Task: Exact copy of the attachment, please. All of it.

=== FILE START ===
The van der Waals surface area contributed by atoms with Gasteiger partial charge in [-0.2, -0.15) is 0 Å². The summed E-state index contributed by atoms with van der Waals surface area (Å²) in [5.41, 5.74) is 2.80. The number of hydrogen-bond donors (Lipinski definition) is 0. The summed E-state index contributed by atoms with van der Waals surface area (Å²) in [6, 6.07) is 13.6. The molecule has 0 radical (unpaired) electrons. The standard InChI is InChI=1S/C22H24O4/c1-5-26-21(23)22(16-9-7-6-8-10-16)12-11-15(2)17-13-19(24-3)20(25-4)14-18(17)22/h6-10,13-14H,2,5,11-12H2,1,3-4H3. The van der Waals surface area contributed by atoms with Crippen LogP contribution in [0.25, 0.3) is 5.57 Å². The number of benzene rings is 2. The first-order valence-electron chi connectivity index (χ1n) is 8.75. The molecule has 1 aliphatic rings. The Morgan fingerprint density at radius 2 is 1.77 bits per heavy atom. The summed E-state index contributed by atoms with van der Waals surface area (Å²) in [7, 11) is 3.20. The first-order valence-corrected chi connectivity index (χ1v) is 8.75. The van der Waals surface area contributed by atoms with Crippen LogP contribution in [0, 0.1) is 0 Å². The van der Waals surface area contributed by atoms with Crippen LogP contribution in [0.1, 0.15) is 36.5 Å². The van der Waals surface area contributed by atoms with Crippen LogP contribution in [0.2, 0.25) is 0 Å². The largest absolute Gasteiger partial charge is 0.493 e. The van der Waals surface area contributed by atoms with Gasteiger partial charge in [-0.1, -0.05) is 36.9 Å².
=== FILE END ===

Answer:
The van der Waals surface area contributed by atoms with Gasteiger partial charge in [-0.2, -0.15) is 0 Å². The summed E-state index contributed by atoms with van der Waals surface area (Å²) in [5.41, 5.74) is 2.80. The number of hydrogen-bond donors (Lipinski definition) is 0. The summed E-state index contributed by atoms with van der Waals surface area (Å²) in [6, 6.07) is 13.6. The molecule has 0 radical (unpaired) electrons. The standard InChI is InChI=1S/C22H24O4/c1-5-26-21(23)22(16-9-7-6-8-10-16)12-11-15(2)17-13-19(24-3)20(25-4)14-18(17)22/h6-10,13-14H,2,5,11-12H2,1,3-4H3. The van der Waals surface area contributed by atoms with Crippen LogP contribution in [0.25, 0.3) is 5.57 Å². The number of benzene rings is 2. The first-order valence-electron chi connectivity index (χ1n) is 8.75. The molecule has 1 aliphatic rings. The Morgan fingerprint density at radius 2 is 1.77 bits per heavy atom. The summed E-state index contributed by atoms with van der Waals surface area (Å²) in [7, 11) is 3.20. The first-order valence-corrected chi connectivity index (χ1v) is 8.75. The van der Waals surface area contributed by atoms with Crippen LogP contribution in [0, 0.1) is 0 Å². The van der Waals surface area contributed by atoms with Crippen LogP contribution in [0.1, 0.15) is 36.5 Å². The van der Waals surface area contributed by atoms with Crippen LogP contribution in [0.2, 0.25) is 0 Å². The largest absolute Gasteiger partial charge is 0.493 e. The van der Waals surface area contributed by atoms with Gasteiger partial charge in [-0.1, -0.05) is 36.9 Å².